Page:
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    Lung damage

    Research shows some patients experience lung symptoms such as pain and a dry cough, weeks after recovering from the virus.

    Physicians have also found evidence of scarring in Covid-19 patients' lungs. According to Parshley, some CT scans show Covid-19 patients have light gray patches on their lungs called "ground-glass opacities," which don't always heal. One Chinese study found the patches in 77% of patients, Parshley reports.

    Brennan explained that the "virus creates an incredibly aggressive immune response" that causes "spaces [in the lungs to be] filled with debris and pus, making your lungs less pliable." According to Brennan, this type of lung damage can be permanent and could result in reduced lung capacity. "Routine things, like running up a flight of stairs, would leave these individuals gasping for air," he said.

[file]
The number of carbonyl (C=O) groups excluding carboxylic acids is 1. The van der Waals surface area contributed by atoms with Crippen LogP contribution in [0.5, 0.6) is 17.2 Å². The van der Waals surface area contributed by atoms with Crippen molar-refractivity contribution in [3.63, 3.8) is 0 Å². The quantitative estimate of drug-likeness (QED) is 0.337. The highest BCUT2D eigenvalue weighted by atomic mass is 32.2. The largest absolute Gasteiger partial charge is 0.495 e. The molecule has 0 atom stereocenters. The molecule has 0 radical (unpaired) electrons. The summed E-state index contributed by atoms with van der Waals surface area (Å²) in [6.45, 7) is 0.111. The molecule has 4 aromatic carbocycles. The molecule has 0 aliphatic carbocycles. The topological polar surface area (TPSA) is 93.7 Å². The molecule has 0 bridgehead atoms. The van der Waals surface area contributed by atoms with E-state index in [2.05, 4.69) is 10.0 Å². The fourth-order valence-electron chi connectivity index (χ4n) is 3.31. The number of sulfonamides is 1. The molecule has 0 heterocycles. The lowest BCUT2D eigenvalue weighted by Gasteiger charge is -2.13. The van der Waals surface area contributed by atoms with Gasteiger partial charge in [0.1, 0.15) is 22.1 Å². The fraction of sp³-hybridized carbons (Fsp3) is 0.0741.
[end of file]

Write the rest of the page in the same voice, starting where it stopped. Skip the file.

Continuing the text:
While it's too soon to tell whether the lung damage in Covid-19 patients will be permanent, research shows that about one third of survivors of similar coronaviruses such as SARS and MERS had long-term lung damage.

    Ali Gholamrezanezhad, a radiologist at the Keck School of Medicine at the University of Southern California who is currently studying which patients are at higher risk of permanent lung damage, speculates underlying diseases like asthma and hypertension may put patients at greater risk of these long-term effects.

    Neurological symptoms